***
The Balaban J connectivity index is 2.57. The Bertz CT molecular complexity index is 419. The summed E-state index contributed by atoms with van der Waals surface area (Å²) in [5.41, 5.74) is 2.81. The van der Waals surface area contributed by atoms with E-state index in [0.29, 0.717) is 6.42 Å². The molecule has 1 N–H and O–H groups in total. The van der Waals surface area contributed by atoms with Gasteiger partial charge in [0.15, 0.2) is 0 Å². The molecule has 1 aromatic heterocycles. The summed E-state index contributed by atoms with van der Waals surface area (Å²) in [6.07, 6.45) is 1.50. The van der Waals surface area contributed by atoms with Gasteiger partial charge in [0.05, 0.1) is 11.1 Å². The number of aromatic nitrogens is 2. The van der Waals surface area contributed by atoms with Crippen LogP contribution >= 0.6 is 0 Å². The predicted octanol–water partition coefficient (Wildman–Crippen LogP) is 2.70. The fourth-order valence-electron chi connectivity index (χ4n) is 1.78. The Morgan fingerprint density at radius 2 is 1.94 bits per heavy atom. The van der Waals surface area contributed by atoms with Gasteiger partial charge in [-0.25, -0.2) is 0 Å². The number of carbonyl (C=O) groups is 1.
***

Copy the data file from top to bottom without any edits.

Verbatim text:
The Balaban J connectivity index is 2.57. The Bertz CT molecular complexity index is 419. The summed E-state index contributed by atoms with van der Waals surface area (Å²) in [5.41, 5.74) is 2.81. The van der Waals surface area contributed by atoms with E-state index in [0.29, 0.717) is 6.42 Å². The molecule has 1 N–H and O–H groups in total. The van der Waals surface area contributed by atoms with Gasteiger partial charge in [0.15, 0.2) is 0 Å². The molecule has 1 aromatic heterocycles. The summed E-state index contributed by atoms with van der Waals surface area (Å²) in [6.07, 6.45) is 1.50. The van der Waals surface area contributed by atoms with Gasteiger partial charge in [0.05, 0.1) is 11.1 Å². The number of aromatic nitrogens is 2. The van der Waals surface area contributed by atoms with Crippen LogP contribution >= 0.6 is 0 Å². The predicted octanol–water partition coefficient (Wildman–Crippen LogP) is 2.70. The fourth-order valence-electron chi connectivity index (χ4n) is 1.78. The Morgan fingerprint density at radius 2 is 1.94 bits per heavy atom. The van der Waals surface area contributed by atoms with Gasteiger partial charge in [-0.25, -0.2) is 0 Å². The number of carbonyl (C=O) groups is 1.